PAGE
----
Monday, October 09, 2006

Bollards aren't boring.

NEW ORLEANS, Oct. 9 — Since 9/11, physical security barriers have sprung up around the United States, multiplying like rabbits.

In New York City, particularly in Manhattan, "setback" from the street and "target hardening" were already buzzwords by the time I started working for the NYC Department of Transportation two years ago last week.

Now, knock on wood, the City has decided many targets are sufficiently hard without adding unsightly barricades ringing their perimeters, as you can note in Cara Buckley's piece in Saturday's New York Times, "Security Barriers of New York Are Removed."

While I was at DOT, I worked with the developers of the Time Warner Center — the mall at Columbus Circle whose bollards are pictured in the Times piece — to ensure their scheme (or any changes to it, really — still none made, as far as I know) were sufficient to "harden" the building and that they were easy enough on the eyes to appease the Art Commission.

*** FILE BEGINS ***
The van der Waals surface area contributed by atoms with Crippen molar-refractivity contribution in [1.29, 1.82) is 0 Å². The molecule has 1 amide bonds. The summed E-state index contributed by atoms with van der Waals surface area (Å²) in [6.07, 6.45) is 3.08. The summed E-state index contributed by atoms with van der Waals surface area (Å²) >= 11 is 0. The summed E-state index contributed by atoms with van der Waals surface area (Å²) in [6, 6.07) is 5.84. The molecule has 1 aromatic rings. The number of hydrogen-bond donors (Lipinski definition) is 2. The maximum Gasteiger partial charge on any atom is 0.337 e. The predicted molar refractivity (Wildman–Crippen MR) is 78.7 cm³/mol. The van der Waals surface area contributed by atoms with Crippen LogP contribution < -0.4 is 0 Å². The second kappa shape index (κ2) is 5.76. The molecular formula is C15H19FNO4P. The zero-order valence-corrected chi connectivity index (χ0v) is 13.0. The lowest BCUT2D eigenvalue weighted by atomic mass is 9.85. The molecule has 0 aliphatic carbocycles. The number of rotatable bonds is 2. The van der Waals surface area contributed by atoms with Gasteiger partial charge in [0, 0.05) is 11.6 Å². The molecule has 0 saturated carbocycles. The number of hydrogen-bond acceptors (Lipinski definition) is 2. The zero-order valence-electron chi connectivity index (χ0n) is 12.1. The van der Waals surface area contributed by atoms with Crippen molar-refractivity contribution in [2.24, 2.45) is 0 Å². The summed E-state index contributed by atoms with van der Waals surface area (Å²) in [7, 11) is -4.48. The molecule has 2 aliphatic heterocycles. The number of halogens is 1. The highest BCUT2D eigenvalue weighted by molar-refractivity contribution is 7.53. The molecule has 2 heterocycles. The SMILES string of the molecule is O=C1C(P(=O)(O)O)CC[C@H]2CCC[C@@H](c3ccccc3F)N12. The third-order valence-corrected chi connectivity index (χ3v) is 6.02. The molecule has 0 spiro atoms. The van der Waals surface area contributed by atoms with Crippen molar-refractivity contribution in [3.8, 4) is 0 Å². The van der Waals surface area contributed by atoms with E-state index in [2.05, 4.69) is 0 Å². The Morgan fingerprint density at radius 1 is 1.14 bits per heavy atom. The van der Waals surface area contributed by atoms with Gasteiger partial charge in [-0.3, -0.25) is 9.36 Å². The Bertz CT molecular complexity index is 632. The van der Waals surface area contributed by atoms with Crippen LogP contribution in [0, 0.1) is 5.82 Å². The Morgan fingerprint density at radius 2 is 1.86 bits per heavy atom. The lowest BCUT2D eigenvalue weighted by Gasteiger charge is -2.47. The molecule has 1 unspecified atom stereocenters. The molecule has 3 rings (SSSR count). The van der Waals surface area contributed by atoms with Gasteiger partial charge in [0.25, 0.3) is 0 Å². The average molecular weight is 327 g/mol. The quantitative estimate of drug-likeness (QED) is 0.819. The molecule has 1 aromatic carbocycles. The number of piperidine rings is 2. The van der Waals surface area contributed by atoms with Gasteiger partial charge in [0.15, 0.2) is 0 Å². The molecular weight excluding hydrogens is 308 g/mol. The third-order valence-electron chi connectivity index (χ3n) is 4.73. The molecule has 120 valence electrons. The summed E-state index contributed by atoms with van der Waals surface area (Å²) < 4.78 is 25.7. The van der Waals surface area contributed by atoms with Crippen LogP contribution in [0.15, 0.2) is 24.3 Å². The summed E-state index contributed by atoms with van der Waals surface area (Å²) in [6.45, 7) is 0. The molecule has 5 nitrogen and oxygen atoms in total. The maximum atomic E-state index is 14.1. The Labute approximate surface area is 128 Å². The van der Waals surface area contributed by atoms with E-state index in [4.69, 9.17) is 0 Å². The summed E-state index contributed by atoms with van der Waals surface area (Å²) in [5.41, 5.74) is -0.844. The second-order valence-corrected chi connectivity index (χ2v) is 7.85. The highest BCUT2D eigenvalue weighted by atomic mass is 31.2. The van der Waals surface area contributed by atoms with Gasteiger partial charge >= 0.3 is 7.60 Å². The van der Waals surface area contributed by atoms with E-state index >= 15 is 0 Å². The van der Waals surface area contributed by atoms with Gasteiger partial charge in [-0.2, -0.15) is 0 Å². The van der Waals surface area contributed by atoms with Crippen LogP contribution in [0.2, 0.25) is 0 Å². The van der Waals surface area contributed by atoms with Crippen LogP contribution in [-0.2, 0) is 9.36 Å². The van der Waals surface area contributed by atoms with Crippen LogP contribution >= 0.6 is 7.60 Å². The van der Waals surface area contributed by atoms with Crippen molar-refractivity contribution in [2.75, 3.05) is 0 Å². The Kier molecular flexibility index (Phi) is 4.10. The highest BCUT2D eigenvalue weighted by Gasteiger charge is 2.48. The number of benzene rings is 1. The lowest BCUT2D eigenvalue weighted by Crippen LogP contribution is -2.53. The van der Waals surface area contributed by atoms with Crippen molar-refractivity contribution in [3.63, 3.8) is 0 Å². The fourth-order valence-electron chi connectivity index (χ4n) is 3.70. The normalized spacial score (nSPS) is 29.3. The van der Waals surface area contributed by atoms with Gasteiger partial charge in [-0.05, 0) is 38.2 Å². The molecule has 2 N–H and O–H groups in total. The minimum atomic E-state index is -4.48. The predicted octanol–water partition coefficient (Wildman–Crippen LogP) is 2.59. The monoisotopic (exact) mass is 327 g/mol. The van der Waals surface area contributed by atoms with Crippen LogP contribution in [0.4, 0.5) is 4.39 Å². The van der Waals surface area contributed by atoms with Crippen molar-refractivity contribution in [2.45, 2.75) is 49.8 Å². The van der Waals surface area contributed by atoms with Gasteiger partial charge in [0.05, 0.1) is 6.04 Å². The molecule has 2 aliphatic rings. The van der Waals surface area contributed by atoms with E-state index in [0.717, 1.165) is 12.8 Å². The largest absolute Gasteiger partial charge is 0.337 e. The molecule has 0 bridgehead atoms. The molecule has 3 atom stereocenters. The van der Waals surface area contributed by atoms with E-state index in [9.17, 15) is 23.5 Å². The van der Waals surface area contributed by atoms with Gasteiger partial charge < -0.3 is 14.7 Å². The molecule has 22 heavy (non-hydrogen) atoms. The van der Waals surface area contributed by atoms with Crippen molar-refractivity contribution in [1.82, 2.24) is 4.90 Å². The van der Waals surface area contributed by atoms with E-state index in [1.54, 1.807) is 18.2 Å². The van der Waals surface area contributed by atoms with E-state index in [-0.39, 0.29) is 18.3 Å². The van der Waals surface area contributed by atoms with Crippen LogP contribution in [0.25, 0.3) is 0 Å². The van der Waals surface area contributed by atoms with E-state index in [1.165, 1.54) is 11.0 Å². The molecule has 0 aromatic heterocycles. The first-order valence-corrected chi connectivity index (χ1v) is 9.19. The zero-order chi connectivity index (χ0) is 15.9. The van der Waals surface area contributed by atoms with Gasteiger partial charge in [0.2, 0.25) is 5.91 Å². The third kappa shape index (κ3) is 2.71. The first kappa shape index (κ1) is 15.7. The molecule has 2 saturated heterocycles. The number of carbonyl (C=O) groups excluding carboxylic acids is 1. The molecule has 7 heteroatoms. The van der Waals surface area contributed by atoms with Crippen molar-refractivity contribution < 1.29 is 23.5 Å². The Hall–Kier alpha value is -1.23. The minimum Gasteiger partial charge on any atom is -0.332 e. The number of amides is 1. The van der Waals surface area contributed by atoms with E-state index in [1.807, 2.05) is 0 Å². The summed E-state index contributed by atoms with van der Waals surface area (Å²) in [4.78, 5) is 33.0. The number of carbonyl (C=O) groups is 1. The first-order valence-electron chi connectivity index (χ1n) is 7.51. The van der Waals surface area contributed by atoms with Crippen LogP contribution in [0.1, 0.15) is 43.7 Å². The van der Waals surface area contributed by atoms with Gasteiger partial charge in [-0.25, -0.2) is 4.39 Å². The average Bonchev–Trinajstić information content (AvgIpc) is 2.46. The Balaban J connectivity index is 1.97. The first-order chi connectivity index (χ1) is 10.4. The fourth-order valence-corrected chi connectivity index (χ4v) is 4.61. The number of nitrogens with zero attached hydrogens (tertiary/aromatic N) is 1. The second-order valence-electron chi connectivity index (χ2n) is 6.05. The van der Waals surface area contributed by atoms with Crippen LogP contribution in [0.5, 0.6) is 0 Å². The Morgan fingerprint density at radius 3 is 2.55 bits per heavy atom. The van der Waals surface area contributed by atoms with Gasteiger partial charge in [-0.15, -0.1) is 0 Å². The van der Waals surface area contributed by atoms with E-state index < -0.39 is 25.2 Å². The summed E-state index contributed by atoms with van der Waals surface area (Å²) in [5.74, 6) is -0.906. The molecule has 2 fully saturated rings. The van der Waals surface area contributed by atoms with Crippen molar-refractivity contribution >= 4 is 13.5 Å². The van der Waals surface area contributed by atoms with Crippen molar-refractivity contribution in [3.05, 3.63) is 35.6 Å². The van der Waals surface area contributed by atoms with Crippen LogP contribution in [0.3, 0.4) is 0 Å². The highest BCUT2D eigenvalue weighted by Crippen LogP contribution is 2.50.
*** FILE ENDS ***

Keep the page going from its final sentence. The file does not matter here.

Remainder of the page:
I'm glad to see the City and my former colleagues at DOT are making progress in keeping Manhattan secure while making it useable for the peds — that's transportation speak for pedestrians.

From NOLA, the land of few bollards and many potholes,
B.S. out.

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